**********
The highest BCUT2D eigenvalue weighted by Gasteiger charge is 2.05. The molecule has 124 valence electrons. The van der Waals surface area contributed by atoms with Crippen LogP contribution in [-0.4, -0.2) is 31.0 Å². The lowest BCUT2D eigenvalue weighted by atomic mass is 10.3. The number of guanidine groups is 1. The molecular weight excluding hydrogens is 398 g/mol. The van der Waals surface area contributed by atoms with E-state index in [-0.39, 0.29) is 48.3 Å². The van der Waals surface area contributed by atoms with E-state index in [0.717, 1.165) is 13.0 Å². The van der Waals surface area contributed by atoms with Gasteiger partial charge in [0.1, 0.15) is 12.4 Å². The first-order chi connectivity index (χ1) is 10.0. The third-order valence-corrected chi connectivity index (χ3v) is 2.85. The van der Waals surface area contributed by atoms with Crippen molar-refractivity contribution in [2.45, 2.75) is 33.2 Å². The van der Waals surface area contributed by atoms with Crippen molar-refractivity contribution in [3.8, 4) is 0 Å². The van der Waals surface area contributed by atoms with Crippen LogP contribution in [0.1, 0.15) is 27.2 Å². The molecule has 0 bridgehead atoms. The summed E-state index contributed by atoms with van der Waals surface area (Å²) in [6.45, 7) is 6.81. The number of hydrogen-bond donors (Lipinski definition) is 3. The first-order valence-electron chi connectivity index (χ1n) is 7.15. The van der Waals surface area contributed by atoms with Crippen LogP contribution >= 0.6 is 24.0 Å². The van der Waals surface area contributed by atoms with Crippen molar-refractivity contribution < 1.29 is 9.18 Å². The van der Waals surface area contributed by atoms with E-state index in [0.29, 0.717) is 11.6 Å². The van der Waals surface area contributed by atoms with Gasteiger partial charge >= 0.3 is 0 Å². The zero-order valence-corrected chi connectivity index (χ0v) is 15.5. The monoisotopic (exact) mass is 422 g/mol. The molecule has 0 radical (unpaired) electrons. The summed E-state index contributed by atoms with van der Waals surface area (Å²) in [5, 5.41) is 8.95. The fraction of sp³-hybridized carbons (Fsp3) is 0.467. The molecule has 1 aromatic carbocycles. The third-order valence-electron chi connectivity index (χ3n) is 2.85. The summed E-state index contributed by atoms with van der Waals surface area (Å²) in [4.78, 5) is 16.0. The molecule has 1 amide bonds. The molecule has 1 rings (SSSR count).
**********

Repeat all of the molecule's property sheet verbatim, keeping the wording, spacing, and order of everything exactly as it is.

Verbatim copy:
The highest BCUT2D eigenvalue weighted by Gasteiger charge is 2.05. The molecule has 124 valence electrons. The van der Waals surface area contributed by atoms with Crippen LogP contribution in [-0.4, -0.2) is 31.0 Å². The lowest BCUT2D eigenvalue weighted by atomic mass is 10.3. The number of guanidine groups is 1. The molecular weight excluding hydrogens is 398 g/mol. The van der Waals surface area contributed by atoms with E-state index in [-0.39, 0.29) is 48.3 Å². The van der Waals surface area contributed by atoms with E-state index in [0.717, 1.165) is 13.0 Å². The van der Waals surface area contributed by atoms with Gasteiger partial charge in [0.1, 0.15) is 12.4 Å². The first-order chi connectivity index (χ1) is 10.0. The third-order valence-corrected chi connectivity index (χ3v) is 2.85. The van der Waals surface area contributed by atoms with Crippen molar-refractivity contribution in [2.45, 2.75) is 33.2 Å². The van der Waals surface area contributed by atoms with Crippen molar-refractivity contribution in [3.8, 4) is 0 Å². The van der Waals surface area contributed by atoms with Crippen LogP contribution in [0.1, 0.15) is 27.2 Å². The molecule has 0 bridgehead atoms. The summed E-state index contributed by atoms with van der Waals surface area (Å²) in [6.45, 7) is 6.81. The number of hydrogen-bond donors (Lipinski definition) is 3. The first-order valence-electron chi connectivity index (χ1n) is 7.15. The van der Waals surface area contributed by atoms with Crippen LogP contribution >= 0.6 is 24.0 Å². The van der Waals surface area contributed by atoms with Crippen molar-refractivity contribution < 1.29 is 9.18 Å². The van der Waals surface area contributed by atoms with E-state index in [0.29, 0.717) is 11.6 Å². The van der Waals surface area contributed by atoms with Gasteiger partial charge >= 0.3 is 0 Å². The zero-order valence-corrected chi connectivity index (χ0v) is 15.5. The monoisotopic (exact) mass is 422 g/mol. The molecule has 0 radical (unpaired) electrons. The summed E-state index contributed by atoms with van der Waals surface area (Å²) in [5, 5.41) is 8.95. The fraction of sp³-hybridized carbons (Fsp3) is 0.467. The molecule has 1 aromatic carbocycles. The third-order valence-electron chi connectivity index (χ3n) is 2.85. The summed E-state index contributed by atoms with van der Waals surface area (Å²) in [4.78, 5) is 16.0. The molecule has 1 amide bonds. The molecule has 1 rings (SSSR count).